A big jazz influence is evident in most of the early Zombies material. Did you listen to a lot of jazz in the 60s?
As a band, we did listen to a lot of jazz. In my mind, we took our inspirations from a very wide spectrum of music. And in some ways, that was a great strength of the band. We didn’t really sound like anyone else, because we were absorbing influences from so many different directions. But also, it was a bit of a weakness, because people in the media like to categorize what kind of music you play, and we didn’t really fit in to any category. We took influences from jazz, from classical music, from the blues, rhythm and blues, rock and roll – it’s all in there. And I think it sometimes confused people, especially reviewers. And record shops need to know where to put your record. At the time in America, the rackers at the wholesalers, who sent the records out to the shops, didn’t know where to put our records. And, you know, simple things like that can create a problem when you’re trying to sell records. So I think that our love of jazz and all kinds of music was a big advantage for us, but at the same time it was a disadvantage as well.
Looking at the music industry nowadays, you don’t see many new ideas anymore. Are there any young musicians you like?
One of the things that I miss is the craft of writing songs. A lot of records nowadays don’t really have the structure of a song. People just put down a drum track, and then put a bassline on top of it, and sort of build up a song in the studio. Whereas I like songs that have got imaginative chords and beautiful lyrics. That’s what I find attractive, and I do miss that in some of today’s music. Having said that, there are some very good young singer-songwriters. I’m not going to be able to give you a long list of people, but Ed Sheeran is one of them, and there’s also Sam Smith and James Bay.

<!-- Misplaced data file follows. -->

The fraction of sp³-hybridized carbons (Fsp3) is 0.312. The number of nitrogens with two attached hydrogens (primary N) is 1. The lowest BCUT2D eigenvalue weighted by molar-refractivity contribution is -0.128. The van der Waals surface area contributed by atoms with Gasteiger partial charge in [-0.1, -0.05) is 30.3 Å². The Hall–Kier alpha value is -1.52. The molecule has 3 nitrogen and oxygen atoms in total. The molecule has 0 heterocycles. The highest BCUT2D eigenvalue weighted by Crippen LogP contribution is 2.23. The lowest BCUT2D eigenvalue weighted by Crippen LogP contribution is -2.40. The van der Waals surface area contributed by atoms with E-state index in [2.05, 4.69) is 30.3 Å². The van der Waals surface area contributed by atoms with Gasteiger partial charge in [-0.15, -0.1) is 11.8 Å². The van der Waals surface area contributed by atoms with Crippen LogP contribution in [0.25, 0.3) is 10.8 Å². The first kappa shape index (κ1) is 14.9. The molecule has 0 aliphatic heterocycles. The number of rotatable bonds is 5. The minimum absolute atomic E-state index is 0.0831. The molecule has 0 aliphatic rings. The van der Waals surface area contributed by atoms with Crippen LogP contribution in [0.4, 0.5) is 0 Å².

Do you think these people would also have stood out in the 60s if they had been around then?
Oh yes, absolutely. The very best of the singer-songwriters that are around at the moment I think are sensational. They’re really-really good. But there’s a lot of music that doesn’t have a lot of soul, it’s just music for music’s sake. And I find that a bit depressing really. But maybe it’s always been like that. People tend to romanticise the 60s, but there was a lot of ordinary music around in the 60s as well. But I think if you’re selective, there is some very-very good new music around. But I always go to the singer-songwriters because I like songs. My favourite artists would be people like Joni Mitchell, Stevie Wonder and James Taylor – people who write songs.
But would you say that the 60s were a better time to be a musician than nowadays? Or do you think that you would have wanted to do what you do regardless of when you were born?
I’m not sure that I would have found it as easy to go into the music business now. It’s much more sophisticated now, and I think it’s probably harder to get started in music now than it was in the 60s. And especially for me, most of it happened by chance. I just met people at school – we were in two different schools, not just one school, but through chance I met these people and we put a band together. And that was it, that’s the Zombies. But today, people have to audition, they have to really want to do it and put a lot of effort in just to get started. I’m not sure that I would have been driven enough or even had the foresight to try that. Getting into the music business is something that happened to me, I didn’t really go looking for it. I didn’t even know, as I said earlier, that you could have a lifetime’s career in music. I didn’t realize that option was available.